This article was originally published in October 2014. It was updated in January 2017 to reflect nomenclature change. Thanks go to Jessica Gardner, Scott Preppernau, and Frank Thoen for these updates.
The retirement crisis
“After a lifetime of hard work, people deserve the opportunity to live out their golden years with dignity and financial independence. But for most of the middle class, the dream of a secure retirement is slipping out of reach. We are facing a retirement crisis.”
—Senator Tom Harkin, from his 2012 report “The Retirement Crisis and a Plan to Solve It”1
Senator Harkin says this is directly attributable to the loss of pension plans and the resulting breakdown of the three-legged stool of retirement security—pensions, savings, and Social Security.
Impact on retirees
According to the Employee Benefit Research Institute (EBRI),2 between 1979 and 2013 the percentage of Americans working in the private sector who had a defined benefit (DB) plan declined from 38% to 13%. During that same time, the percentage of these workers covered by a defined contribution (DC) plan increased from 17% to 44%. It may seem that, because the percentage of people covered by some form of retirement plan is about the same in 1979 and 2013, people’s retirement security is similar. It isn’t.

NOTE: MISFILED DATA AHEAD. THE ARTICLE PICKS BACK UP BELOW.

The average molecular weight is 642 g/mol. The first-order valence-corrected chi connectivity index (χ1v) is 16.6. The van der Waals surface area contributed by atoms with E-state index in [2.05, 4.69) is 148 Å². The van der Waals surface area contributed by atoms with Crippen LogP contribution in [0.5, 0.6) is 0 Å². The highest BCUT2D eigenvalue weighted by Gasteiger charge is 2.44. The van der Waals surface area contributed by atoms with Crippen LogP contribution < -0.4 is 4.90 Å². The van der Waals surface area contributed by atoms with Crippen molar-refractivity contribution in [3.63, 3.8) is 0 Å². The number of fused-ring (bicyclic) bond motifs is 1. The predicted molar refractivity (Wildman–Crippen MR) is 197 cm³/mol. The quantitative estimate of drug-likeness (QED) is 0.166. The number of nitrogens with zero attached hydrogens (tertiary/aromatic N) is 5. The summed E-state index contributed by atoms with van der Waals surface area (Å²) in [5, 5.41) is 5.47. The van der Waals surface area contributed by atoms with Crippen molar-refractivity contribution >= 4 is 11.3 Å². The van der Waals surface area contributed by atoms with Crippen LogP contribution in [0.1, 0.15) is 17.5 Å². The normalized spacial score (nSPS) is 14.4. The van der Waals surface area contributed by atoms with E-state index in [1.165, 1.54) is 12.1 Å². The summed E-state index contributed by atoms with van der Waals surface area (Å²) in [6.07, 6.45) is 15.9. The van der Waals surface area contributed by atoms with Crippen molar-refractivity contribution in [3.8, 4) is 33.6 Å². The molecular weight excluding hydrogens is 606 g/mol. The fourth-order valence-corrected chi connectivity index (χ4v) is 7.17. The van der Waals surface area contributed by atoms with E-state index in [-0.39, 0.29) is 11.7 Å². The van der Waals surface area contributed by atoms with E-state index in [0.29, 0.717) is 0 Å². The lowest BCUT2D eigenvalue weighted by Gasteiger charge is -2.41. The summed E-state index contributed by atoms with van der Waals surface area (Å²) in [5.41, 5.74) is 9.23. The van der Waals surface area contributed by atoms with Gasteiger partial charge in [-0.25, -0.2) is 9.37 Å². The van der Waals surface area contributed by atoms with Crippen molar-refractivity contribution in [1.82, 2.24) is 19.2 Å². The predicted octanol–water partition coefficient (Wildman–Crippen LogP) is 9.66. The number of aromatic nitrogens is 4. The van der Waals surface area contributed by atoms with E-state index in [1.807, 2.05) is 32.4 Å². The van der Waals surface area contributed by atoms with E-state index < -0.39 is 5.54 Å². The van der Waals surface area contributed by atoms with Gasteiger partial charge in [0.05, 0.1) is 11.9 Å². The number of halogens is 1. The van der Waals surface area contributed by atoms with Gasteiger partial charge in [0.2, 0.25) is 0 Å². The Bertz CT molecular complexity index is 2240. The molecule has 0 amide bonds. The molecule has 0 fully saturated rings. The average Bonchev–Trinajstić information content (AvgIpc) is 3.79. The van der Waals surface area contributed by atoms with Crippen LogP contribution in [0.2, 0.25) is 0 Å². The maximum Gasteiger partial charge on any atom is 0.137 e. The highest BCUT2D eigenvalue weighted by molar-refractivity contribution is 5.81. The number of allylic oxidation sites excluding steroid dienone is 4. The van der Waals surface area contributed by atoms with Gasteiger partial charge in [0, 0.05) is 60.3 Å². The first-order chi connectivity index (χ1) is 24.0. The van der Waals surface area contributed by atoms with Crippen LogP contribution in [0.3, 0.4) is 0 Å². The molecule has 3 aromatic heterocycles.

DC plans can be an effective way to help people with the savings leg of the retirement security stool but they do not substitute for DB plans because they do not provide the protection of a secure stream of income for life. Employees in DC plans find themselves acting as their own investment managers during their working years. Many are ultimately faced with inadequate retirement income, which they must continue to manage in retirement while facing the very real possibility of outliving their assets.
Consider the following statistics from Senator Harkin’s report:1
- The retirement income deficit—i.e., the difference between what people have saved for retirement and what they should have at this point—is $6.6 trillion.
- Only one in five people in the private sector workforce has a defined benefit pension plan.3
- Half of Americans have less than $10,000 in savings.
- The poverty rate in 2010 for older households lacking pension income was nine times greater when compared to households with pension income.
- In 2010, nearly 6 million Americans aged 65 and over were living in poverty or near-poverty.
It is not only Senator Harkin who is concerned.
- A 2012 Aon Hewitt4 survey of human resource professionals indicated that only 4% of employers are very confident that their employees will retire with sufficient assets.
- According to the Social Security Administration:5
- Among elderly Social Security recipients in 2013, about half of all of married couples and three-quarters of unmarried persons receive 50% or more of their income from Social Security.
- Further, a quarter of all married couples and half of unmarried persons receive 90% or more of their income from Social Security.
Impact on employers
For those employers sponsoring traditional defined benefit pension plans, contribution (funding) and balance sheet (accounting) volatility have made for more than a decade and a half of difficult trade-offs, balancing pension funding against other business needs. As a result, many plan sponsors have frozen or terminated their DB plans.